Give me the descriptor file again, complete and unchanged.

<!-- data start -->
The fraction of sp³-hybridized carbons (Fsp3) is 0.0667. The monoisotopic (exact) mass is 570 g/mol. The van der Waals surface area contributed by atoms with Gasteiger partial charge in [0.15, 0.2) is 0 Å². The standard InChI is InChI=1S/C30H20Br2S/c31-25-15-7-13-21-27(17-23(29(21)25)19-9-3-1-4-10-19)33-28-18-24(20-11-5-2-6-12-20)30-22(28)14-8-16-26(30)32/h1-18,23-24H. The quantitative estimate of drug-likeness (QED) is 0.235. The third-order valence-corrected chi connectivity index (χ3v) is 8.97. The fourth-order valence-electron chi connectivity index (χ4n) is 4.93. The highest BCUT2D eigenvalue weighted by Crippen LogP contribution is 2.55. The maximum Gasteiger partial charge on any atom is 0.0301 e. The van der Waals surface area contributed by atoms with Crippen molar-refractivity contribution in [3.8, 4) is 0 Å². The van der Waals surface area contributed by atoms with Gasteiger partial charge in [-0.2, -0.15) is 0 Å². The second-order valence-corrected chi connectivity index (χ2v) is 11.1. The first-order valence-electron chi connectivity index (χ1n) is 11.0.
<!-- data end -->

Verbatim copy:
The fraction of sp³-hybridized carbons (Fsp3) is 0.0667. The monoisotopic (exact) mass is 570 g/mol. The van der Waals surface area contributed by atoms with Gasteiger partial charge in [0.15, 0.2) is 0 Å². The standard InChI is InChI=1S/C30H20Br2S/c31-25-15-7-13-21-27(17-23(29(21)25)19-9-3-1-4-10-19)33-28-18-24(20-11-5-2-6-12-20)30-22(28)14-8-16-26(30)32/h1-18,23-24H. The quantitative estimate of drug-likeness (QED) is 0.235. The third-order valence-corrected chi connectivity index (χ3v) is 8.97. The fourth-order valence-electron chi connectivity index (χ4n) is 4.93. The highest BCUT2D eigenvalue weighted by Crippen LogP contribution is 2.55. The maximum Gasteiger partial charge on any atom is 0.0301 e. The van der Waals surface area contributed by atoms with Crippen molar-refractivity contribution in [3.8, 4) is 0 Å². The van der Waals surface area contributed by atoms with Gasteiger partial charge in [-0.2, -0.15) is 0 Å². The second-order valence-corrected chi connectivity index (χ2v) is 11.1. The first-order valence-electron chi connectivity index (χ1n) is 11.0.